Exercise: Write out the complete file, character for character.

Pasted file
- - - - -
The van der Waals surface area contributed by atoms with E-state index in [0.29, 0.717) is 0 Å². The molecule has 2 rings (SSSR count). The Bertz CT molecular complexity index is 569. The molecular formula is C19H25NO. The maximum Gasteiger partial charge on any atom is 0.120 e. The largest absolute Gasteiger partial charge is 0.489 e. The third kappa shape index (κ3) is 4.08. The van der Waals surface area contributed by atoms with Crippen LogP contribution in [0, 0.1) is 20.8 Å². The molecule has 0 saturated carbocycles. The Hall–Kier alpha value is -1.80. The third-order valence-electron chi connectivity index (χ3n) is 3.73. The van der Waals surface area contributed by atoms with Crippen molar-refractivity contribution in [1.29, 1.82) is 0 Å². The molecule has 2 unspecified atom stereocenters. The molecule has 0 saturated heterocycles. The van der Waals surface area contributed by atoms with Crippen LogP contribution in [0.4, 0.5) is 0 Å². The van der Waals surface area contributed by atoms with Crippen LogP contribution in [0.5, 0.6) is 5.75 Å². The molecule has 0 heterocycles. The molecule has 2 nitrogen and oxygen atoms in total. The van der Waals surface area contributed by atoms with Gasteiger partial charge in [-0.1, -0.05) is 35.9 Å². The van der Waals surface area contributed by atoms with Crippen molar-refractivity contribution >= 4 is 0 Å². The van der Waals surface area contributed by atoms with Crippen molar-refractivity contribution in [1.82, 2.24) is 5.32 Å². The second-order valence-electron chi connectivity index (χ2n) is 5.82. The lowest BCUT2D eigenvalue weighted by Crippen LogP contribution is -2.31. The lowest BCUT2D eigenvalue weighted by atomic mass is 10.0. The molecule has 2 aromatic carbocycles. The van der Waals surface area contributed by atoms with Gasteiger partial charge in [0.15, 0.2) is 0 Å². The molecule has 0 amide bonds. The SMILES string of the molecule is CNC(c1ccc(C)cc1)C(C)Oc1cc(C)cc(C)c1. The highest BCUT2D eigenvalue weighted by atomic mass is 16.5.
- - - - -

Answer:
The van der Waals surface area contributed by atoms with E-state index in [0.29, 0.717) is 0 Å². The molecule has 2 rings (SSSR count). The Bertz CT molecular complexity index is 569. The molecular formula is C19H25NO. The maximum Gasteiger partial charge on any atom is 0.120 e. The largest absolute Gasteiger partial charge is 0.489 e. The third kappa shape index (κ3) is 4.08. The van der Waals surface area contributed by atoms with Crippen LogP contribution in [0, 0.1) is 20.8 Å². The molecule has 0 saturated carbocycles. The Hall–Kier alpha value is -1.80. The third-order valence-electron chi connectivity index (χ3n) is 3.73. The van der Waals surface area contributed by atoms with Crippen molar-refractivity contribution in [1.29, 1.82) is 0 Å². The molecule has 2 unspecified atom stereocenters. The molecule has 0 saturated heterocycles. The van der Waals surface area contributed by atoms with Crippen LogP contribution in [0.4, 0.5) is 0 Å². The van der Waals surface area contributed by atoms with Crippen LogP contribution in [0.5, 0.6) is 5.75 Å². The molecule has 0 heterocycles. The molecule has 2 nitrogen and oxygen atoms in total. The van der Waals surface area contributed by atoms with Gasteiger partial charge in [-0.1, -0.05) is 35.9 Å². The van der Waals surface area contributed by atoms with Crippen molar-refractivity contribution >= 4 is 0 Å². The van der Waals surface area contributed by atoms with Crippen molar-refractivity contribution in [1.82, 2.24) is 5.32 Å². The second-order valence-electron chi connectivity index (χ2n) is 5.82. The lowest BCUT2D eigenvalue weighted by Crippen LogP contribution is -2.31. The lowest BCUT2D eigenvalue weighted by atomic mass is 10.0. The molecule has 2 aromatic carbocycles. The van der Waals surface area contributed by atoms with Gasteiger partial charge in [0.15, 0.2) is 0 Å². The molecule has 0 amide bonds. The SMILES string of the molecule is CNC(c1ccc(C)cc1)C(C)Oc1cc(C)cc(C)c1. The highest BCUT2D eigenvalue weighted by atomic mass is 16.5.